# Introduction to image analysis using Galaxy

### Overview

question Questions
• How do I use Galaxy with imaging data?

• How do I convert images using Galaxy?

• How do I display images in Galaxy?

• How do I filter images in Galaxy?

• How do I segment simple images in Galaxy?

objectives Objectives
• How to handle images in Galaxy.

• How to perform basic image processing in Galaxy.

requirements Requirements

time Time estimation: 1 hour

level Level: Introductory level level level

Supporting Materials

# Introduction

Image analysis is the extraction of meaningful information from images by means of digital image processing techniques. Imaging is an important component in a wide range of scientific fields of study, such as astronomy, medicine, physics, biology, geography, chemistry, robotics, and industrial manufacturing.

This tutorial shows how to use Galaxy to perform basic image analysis tasks such as format conversion, image enhancement, segmentation, and feature extraction.

### Agenda

In this tutorial, we will deal with:

# Getting data

The dataset required for this tutorial is available from Zenodo and contains a screen of DAPI stained HeLa nuclei (more information). We will use a sample image from this dataset for training basic image processing skills in Galaxy.

Our objective is to automatically count the number of cells contained in this image. In order to achieve this, we will enhance the quality of the image, automatically detect the nuclei and segment the nuclei and count them.

1. If you are logged in, create a new history for this tutorial

### tip Tip: Creating a new history

Click the new-history icon at the top of the history panel

If the new-history is missing:

1. Click on the galaxy-gear icon (History options) on the top of the history panel
2. Select the option Create New from the menu
2. Import the following dataset from Zenodo or from the data library (ask your instructor).
• Important: Choose the type of data as zip.
https://zenodo.org/record/3362976/files/B2.zip

• Open the Galaxy Upload Manager (galaxy-upload on the top-right of the tool panel)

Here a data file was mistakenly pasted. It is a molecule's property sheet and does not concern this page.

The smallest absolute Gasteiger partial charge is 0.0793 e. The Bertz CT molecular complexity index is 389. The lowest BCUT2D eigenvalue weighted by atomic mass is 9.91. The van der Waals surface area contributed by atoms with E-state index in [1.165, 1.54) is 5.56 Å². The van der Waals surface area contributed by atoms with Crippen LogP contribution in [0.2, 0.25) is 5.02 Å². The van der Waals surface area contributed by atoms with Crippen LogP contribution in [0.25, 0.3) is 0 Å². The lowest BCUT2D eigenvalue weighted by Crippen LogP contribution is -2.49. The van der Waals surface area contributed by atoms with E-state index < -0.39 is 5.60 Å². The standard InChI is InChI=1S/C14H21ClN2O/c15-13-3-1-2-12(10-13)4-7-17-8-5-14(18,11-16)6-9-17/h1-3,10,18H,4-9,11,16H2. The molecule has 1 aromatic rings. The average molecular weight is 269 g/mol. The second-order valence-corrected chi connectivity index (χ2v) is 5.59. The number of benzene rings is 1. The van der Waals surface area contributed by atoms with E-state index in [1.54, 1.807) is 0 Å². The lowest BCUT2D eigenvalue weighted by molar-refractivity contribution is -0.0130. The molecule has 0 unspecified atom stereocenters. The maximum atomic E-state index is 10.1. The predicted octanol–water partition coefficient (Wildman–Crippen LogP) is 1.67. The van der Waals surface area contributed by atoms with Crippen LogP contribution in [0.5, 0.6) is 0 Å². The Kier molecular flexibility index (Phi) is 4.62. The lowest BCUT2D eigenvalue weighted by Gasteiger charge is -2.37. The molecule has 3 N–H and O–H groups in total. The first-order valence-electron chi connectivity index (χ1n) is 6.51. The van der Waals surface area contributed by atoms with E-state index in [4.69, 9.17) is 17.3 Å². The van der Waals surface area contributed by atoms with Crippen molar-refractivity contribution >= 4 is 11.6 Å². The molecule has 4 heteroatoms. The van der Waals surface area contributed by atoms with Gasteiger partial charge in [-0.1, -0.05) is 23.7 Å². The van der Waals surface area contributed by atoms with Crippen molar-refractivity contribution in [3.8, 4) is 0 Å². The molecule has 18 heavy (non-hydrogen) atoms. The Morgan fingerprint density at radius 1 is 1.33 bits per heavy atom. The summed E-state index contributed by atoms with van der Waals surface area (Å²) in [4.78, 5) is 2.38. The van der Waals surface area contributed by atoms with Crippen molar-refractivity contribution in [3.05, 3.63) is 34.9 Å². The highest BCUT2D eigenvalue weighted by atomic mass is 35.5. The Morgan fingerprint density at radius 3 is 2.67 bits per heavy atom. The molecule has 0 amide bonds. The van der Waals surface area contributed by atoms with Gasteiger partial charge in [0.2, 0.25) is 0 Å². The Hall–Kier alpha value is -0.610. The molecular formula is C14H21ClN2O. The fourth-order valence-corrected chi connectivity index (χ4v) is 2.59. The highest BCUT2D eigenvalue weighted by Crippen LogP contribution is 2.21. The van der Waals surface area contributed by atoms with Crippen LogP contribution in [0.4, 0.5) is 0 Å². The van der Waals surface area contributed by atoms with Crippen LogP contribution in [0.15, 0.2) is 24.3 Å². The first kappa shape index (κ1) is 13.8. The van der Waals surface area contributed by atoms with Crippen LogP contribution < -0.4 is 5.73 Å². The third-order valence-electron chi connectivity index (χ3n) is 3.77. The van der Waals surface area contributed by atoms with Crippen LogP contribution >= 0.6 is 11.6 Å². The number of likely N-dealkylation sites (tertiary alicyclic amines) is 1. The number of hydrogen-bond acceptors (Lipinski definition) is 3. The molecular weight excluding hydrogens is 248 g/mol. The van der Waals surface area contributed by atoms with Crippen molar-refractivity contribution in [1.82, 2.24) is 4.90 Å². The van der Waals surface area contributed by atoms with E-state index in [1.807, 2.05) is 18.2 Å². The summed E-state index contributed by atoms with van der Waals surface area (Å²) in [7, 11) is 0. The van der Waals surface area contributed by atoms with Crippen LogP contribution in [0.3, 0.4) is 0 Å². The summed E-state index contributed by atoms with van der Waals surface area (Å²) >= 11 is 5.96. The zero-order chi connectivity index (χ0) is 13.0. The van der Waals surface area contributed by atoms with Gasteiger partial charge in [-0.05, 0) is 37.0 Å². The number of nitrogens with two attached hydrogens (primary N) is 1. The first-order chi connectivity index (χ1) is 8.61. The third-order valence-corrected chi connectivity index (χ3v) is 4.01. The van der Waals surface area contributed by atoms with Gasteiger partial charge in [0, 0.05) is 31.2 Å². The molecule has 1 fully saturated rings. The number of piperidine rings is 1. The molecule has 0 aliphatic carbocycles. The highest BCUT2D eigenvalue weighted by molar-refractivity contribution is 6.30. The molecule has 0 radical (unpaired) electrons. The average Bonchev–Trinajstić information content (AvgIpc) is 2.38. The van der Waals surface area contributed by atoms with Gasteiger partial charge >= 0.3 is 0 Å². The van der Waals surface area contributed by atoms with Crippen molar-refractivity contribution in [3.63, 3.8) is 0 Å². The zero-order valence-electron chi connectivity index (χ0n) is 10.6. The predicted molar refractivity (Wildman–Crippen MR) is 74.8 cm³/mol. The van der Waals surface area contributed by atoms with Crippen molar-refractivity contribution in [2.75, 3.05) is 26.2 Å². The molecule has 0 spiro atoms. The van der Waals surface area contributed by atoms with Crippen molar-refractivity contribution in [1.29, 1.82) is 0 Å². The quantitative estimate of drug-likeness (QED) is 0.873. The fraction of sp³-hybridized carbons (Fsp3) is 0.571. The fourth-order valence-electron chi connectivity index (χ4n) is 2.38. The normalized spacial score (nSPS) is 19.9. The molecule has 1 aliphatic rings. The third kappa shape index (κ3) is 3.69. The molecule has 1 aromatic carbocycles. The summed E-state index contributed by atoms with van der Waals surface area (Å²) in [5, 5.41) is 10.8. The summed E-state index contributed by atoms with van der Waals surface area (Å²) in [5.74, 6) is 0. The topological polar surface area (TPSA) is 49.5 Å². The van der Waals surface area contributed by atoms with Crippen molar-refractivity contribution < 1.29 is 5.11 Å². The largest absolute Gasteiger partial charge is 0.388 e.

• Select Paste/Fetch Data
• Paste the link into the text field

• Press Start

• Close the window

By default, Galaxy uses the URL as the name, so rename the files with a more useful name.

### tip Tip: Importing data from a data library

As an alternative to uploading the data from a URL or your computer, the files may also have been made available from a shared data library:

• Go into Shared data (top panel) then Data libraries

• Select the desired files
• Click on the To History button near the top and select as Datasets from the dropdown menu
• In the pop-up window, select the history you want to import the files to (or create a new one)
• Click on Import
3. Unzip file tool with the following parameters:
• param-file “input_file”: Zipped  input file
• “Extract single file”: Single file
• “Filepath”: B2--W00026--P00001--Z00000--T00000--dapi.tif
4. Rename galaxy-pencil the dataset to input.tif

### tip Tip: Renaming a dataset

• Click on the galaxy-pencil pencil icon for the dataset to edit its attributes
• In the central panel, change the Name field
• Click the Save button

Now, we can extract metadata from an image.

### hands_on Hands-on: Extract Image Metadata

1. Image Info tool with the following parameters to extract metadata from the image:
• param-file “Input Image”: input.tif file (output of the previous step)
2. Click on the galaxy-eye (eye) icon next to the file name, to look at the file content and search for image acquisition information

### question Questions

1. What is the datatype?
2. What are the pixel dimentions?
3. How many bits per pixel are used?

1. TIFF
2. 1344x1024
3. 16